This is another big one because it is often misunderstood. Named for the Latin lamina (“plate” or “blade”), it denotes air moving in smooth “sheets” with no mixing between layers. Very little of the airflow over real cars is laminar because of their size and speed (and because they move through a turbulent atmosphere; see also Reynolds Number below), but laypeople often think that reducing turbulence is the same as transitioning the flow to a laminar state. It is not. Once the flow has become turbulent, which happens very near the front of the car in most conditions, you can’t go back. Ultra-low-drag vehicles like HPVs and solar cars may use smooth shaping to try and delay the transition to turbulence—and it might be possible to do the same on your car—but once it’s gone, it’s gone.

Turbulent: “Turbulence is defined as the transition of a flow from flowing in an orderly steady state referred to as laminar flow to an unstable state in which high-frequency chaotic fluctuations, due to the dynamics of small vortices, are superimposed on all flow parameters” (Dillman 118).

The important takeaway here is that flow isn’t just laminar or turbulent; the degree of turbulence can vary, and it is possible to “smooth” flow even if it isn’t laminar (which, I suspect, is what most people mean when they talk about “laminar” flow). Reducing the magnitude or the frequency of “chaotic fluctuations,” for example by fitting panels to smooth out the underside of your car, can reduce turbulence and, subsequently, lift and drag. When you tuft test your car, pay attention to how much and how fast the tufts move around; if you make a change and they move less, you’ve probably made the flow less turbulent.

The flow here is turbulent—note the slight movement of the tufts—but the magnitude of that turbulence is small and the flow is generally smooth. Don’t call this type of flow laminar—it isn’t!

Reynolds Number: “The Reynolds number is the ratio of inertial force to viscous force” (Obidi 87).

Reynolds number—abbreviated “Re”—determines at what distance on the body of a car its flow tends to transition from laminar to turbulent. This happens as the inertial force of the flow (a product of displacement, velocity, and density) becomes much larger than its viscous force. A low-viscosity fluid like air moving at high speeds over a large object such as a car has a high Reynolds number, on the order of 105 or 106
, and consequently it develops turbulence over most of the car’s surface. This can be a good thing (see Boundary Layer below).

Attached Flow: “In more scientific terms a streamlined shape can be conveniently defined as one where the air flow follows the contours. In this case, the flow is said to be attached” (Barnard 7, emphasis original).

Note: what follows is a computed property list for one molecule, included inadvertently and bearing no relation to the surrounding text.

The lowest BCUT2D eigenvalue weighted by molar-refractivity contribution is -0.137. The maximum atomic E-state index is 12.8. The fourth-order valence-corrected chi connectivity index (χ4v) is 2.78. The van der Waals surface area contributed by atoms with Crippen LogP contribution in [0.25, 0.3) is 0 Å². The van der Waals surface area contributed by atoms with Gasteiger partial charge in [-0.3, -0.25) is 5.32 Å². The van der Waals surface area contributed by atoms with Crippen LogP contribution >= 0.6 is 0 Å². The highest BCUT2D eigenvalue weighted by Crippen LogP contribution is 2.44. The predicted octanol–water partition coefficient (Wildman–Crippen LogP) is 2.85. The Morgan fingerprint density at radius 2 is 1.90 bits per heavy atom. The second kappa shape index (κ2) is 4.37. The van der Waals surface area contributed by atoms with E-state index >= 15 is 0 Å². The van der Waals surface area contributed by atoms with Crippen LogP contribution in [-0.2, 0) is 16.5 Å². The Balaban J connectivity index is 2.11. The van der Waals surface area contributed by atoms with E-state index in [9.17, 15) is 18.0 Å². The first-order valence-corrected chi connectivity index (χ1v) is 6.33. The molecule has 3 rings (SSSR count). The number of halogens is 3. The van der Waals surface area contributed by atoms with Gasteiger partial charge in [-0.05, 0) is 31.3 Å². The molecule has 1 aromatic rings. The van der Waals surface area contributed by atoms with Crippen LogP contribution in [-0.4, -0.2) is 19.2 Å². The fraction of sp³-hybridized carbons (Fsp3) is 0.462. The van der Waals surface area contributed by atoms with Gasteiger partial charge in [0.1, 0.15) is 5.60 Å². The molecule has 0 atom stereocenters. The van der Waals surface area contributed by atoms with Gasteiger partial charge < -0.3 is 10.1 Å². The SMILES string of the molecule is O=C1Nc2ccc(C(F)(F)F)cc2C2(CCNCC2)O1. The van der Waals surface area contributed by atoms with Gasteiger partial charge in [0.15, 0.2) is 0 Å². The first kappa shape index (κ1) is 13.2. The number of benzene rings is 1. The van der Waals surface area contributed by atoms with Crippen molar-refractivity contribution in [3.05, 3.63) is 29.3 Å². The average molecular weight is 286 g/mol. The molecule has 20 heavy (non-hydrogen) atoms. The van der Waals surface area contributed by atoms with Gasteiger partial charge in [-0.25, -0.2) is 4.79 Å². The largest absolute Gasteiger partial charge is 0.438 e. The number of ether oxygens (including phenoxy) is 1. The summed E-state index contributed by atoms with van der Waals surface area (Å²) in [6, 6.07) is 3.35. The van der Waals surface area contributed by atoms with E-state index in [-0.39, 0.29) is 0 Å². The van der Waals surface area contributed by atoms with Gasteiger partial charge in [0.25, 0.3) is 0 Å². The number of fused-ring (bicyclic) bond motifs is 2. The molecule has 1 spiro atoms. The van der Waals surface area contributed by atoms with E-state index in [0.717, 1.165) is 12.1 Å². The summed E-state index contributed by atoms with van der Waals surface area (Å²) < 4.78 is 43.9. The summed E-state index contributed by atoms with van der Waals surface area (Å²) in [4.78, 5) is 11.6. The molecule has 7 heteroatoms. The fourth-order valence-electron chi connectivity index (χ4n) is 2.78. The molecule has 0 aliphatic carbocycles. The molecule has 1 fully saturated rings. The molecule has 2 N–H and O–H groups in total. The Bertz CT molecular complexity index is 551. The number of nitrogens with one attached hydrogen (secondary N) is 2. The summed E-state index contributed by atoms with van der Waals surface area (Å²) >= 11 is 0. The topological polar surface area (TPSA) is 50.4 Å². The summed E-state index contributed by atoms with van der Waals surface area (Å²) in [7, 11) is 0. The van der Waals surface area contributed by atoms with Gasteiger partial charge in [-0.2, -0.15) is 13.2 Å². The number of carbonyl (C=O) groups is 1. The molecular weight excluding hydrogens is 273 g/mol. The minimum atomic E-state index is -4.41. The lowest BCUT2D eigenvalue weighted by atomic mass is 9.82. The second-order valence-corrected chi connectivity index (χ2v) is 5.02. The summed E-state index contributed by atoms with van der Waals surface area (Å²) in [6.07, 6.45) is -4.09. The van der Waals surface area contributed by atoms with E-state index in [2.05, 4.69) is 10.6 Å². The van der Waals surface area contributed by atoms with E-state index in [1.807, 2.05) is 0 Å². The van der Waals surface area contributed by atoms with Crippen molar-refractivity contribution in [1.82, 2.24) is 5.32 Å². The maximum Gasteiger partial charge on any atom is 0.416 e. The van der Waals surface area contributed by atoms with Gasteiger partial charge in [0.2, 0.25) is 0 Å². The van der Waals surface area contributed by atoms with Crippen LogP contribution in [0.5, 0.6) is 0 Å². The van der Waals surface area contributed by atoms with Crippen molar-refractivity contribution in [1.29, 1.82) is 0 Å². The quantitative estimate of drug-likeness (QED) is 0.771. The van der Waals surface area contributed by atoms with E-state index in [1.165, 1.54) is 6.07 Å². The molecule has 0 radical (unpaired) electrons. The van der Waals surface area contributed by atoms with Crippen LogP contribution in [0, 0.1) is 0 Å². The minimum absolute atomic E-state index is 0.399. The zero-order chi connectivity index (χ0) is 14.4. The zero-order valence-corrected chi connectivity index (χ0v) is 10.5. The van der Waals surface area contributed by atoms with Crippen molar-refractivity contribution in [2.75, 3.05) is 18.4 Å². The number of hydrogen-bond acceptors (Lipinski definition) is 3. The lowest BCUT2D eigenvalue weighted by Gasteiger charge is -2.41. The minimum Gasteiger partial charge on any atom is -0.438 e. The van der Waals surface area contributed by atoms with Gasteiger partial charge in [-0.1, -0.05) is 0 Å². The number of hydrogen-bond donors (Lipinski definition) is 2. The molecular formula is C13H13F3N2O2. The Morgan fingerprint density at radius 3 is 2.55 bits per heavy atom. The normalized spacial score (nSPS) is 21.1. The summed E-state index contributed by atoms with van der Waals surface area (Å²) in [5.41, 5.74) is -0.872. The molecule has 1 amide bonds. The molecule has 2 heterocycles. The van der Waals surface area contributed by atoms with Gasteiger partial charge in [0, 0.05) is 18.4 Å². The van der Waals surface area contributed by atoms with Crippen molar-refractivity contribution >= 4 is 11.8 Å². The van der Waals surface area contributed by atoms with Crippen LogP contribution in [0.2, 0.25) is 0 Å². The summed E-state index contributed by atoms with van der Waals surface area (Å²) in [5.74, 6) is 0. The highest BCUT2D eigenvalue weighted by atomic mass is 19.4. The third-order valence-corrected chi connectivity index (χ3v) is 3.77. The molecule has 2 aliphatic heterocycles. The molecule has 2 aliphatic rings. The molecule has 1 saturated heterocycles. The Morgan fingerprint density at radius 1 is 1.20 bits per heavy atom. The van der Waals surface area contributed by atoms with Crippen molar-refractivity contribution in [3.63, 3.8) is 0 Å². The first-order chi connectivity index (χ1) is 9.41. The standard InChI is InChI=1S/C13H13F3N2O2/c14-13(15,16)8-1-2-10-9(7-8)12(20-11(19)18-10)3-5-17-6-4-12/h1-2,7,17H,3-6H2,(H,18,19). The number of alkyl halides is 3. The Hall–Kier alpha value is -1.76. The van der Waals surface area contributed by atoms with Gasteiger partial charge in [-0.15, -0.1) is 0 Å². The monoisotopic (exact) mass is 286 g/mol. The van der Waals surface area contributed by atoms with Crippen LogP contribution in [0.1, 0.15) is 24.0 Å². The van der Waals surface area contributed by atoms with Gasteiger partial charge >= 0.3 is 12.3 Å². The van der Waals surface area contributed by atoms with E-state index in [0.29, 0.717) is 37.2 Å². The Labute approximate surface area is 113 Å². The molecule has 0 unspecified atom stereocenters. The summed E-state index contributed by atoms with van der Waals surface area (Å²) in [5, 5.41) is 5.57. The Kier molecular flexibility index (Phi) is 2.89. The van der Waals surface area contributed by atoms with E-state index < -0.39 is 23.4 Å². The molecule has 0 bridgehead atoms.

Attached flow over the hood of my truck. The air follows the curve of the hood and windshield.

Separated Flow: “A separated flow does not follow the contours of the body” (Barnard 10).

Separated flow. The air no longer follows the shape of the hood, as indicated by tufts flapping around in different directions.

Boundary Layer: “Within a comparatively thin layer of air surrounding the moving body there [is] a sharp variation of velocity, from zero at the surface to the local airflow velocity outside this layer. Within this layer there is therefore a velocity gradient. The layer itself is referred to as the boundary layer” (Scibor-Rylski 16, emphasis original).

(Image source: NASA)

You can think of the boundary layer as an envelope of varying thickness that surrounds the car everywhere its airflow stays attached. It forms because on the car body there is no relative motion between air and car—the lowest “layer” of air is dragged along with the car, and the shear stress between parcels of air in the boundary layer is responsible for friction drag as the velocity changes from 0 at the body surface to whatever the velocity is at the upper edge of the boundary layer. One of the benefits of turbulence is the tendency of a turbulent boundary layer to stay attached to curves that a laminar boundary layer won’t.


Barnard, R.H. Road Vehicle Aerodynamic Design: An Introduction (3rd edition). St. Albans:
MechAero Publishing, 2009.

Dillman, Andreas. “The Physical Principles of Aerodynamics.” In Aerodynamics of Road Vehicles
(5th edition), ed. Thomas Schütz (Warrendale: SAE International, 2016), 75-149.

Hoerner, S.F. Fluid-Dynamic Drag. Bakersfield: Liselotte Hoerner, 1992.

Obidi, T. Yomi. Theory and Applications of Aerodynamics for Ground Vehicles. Warrendale:
SAE International, 2014.

Scibor-Rylski, A.J. Road Vehicle Aerodynamics (2nd edition), ed. D.M. Sykes. London: Pentech Press, 1984.